Graceful Arms


photo courtesy of

I was drawn to the look on her face, the wide-eyed sense of awe she displayed as she looked down at the newborn in her lap. Her little body took on the stillness of a statue, yet she emanated a softness from her limbs, two limbs which carefully framed this new life lying across her legs. I couldn’t stop looking at her face, the creamy porcelain skin and gentle smile framed by a bob of strawberry-blonde hair.

As her older brother came near, she whispered protectively, “You can’t touch her face,” and her arms gracefully outlined the baby as a ballerina who curves her arms in the gentlest of form, cushioning the baby’s head with tender, extended fingertips that didn’t quite touch this infant’s skin. It was as if the space between her arms and the baby’s body was filled with fluffy clouds and pillows, this special barrier enough to protect from the two-year-old now climbing on the couch to take a peek.

I wanted to capture this beautiful image forever but fought the impulse to use my phone as a camera, lest the moment be ruined by calling attention to it. So instead, I marveled at the instinct of my not-quite four-year-old and how a new life pulled a tenderness, a stillness, an impulse for reverence from her spirit. And I breathed in the fragility of life, this precious new life and the one not much older who recognized it.

Five days later, I watched a friend weary from grief hold her son while she sang praises to the God who took her husband home. And again, I was reminded of this fragility each of our bodies carries. Our bodies, these weak, imperfect vessels, not promised a tomorrow. Our hearts, not immune to the deep ache of suffering, left feeling raw and bruised so many times along the journey.

I sat in the car on our drive home, and I felt this ache in my own heart, a pain that I knew wouldn’t dull quickly, thoughts of my friends filling my mind. But I looked out the window over the rail on the interstate at the mountains of Tennessee, these rolling hills, and I was reminded that the strong arms that reached down and made these were also gentle enough to hold them.

Throughout the last few days I had seen how Wendy was held. Friends who had accompanied her every step of this difficult journey, friends who made meals or sat around her kitchen table, friends who offered bedrooms to her family or coordinated the cleaning of her house, friends who extended their graceful arms and cradled her head.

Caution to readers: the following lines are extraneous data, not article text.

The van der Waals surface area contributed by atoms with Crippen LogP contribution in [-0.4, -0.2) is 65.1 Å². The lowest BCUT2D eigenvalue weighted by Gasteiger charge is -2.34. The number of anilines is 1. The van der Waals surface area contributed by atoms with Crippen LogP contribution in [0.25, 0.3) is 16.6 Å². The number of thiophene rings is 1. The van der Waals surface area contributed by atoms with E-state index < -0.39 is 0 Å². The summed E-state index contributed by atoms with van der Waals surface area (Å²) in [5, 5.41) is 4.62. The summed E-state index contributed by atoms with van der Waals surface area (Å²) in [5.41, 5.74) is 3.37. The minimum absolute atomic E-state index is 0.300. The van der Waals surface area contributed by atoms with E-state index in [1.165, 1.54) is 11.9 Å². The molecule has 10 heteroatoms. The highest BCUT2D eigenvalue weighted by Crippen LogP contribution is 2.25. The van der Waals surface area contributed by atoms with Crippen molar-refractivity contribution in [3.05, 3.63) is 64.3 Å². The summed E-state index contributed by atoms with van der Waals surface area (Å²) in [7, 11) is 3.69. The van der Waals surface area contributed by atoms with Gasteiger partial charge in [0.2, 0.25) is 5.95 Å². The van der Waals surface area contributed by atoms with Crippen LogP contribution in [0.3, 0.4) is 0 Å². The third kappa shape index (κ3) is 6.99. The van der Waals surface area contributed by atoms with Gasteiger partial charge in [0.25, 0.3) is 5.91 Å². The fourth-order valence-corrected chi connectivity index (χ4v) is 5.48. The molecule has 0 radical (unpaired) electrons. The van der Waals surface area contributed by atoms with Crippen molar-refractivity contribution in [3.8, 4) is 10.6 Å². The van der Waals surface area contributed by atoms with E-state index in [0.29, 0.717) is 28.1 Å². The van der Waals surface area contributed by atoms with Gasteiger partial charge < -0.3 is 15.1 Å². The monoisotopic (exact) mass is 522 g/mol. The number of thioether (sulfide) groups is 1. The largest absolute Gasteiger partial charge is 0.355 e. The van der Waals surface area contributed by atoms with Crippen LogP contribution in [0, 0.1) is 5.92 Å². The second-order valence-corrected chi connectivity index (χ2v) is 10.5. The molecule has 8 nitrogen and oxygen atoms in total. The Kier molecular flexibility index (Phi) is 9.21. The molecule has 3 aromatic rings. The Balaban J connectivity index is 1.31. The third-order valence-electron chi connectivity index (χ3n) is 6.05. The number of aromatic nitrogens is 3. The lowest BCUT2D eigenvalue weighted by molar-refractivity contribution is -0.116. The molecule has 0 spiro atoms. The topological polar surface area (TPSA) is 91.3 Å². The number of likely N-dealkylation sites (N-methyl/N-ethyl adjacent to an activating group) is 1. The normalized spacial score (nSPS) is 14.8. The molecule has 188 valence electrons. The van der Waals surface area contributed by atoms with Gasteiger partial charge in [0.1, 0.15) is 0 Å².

I felt graceful arms days later in a gentle breeze against a hot, dry Georgia afternoon, lifting up our heads, tousling our hair as we listened to the preacher pray in front of the casket.  These gentle arms that understood the fragility of all our lives, offering a small blessing in the midst of our grief.

That night as I looked out on the green hills from the window of our van, I felt a profound tiredness. When we pulled into our driveway after midnight, we made our way into the house from the dark and thanked Matt’s parents for watching the kids. We spoke little as we made our way up the stairs and quickly dressed for bed. And that night as we lay under the covers, we held each other a little tighter than normal, resting in each others’ arms, knowing that we could never take these fragile lives for granted.

For those who had been following or are interested in Wendy’s journey, click here to read her final post. Her raw honesty is so beautiful and touching. Thank you for your prayers these last few days. I will update my sidebar (finally) in the next couple of days, and Wendy’s post will appear there, as well.


8 thoughts on “Graceful Arms

  1. Oh.My.Goodness. Jennifer – this is masterful. And Wendy's final post? Just amazing. God's grace is amazing and pervasive, even in the pain of this loss. Thank you so much for your words and for directing me to hers. Love and prayers and blessings this night and throughout the days ahead as you continue to be one of God's ministers in her life.


    1. Thank you so much for your kind comments regarding my post. That image of my daughter stuck with me, and it seemed perfect to describe Wendy and her wonderful church supporting her. Her church truly understands what it means to be the Body of Christ. Isn't Wendy's writing amazing? I'm continually in awe of her talent. Thank you, also, for sending me that link. I do not already follow that blog, so I'm going to head over that way now and take a look and forward on to Wendy. Thank you, again, for your kind words and prayers.


  2. I haven't stopped thinking about Emmett. I held my husband tightly that night. My prayers are with Wendy often these days. Thank you for continuing to share her story.


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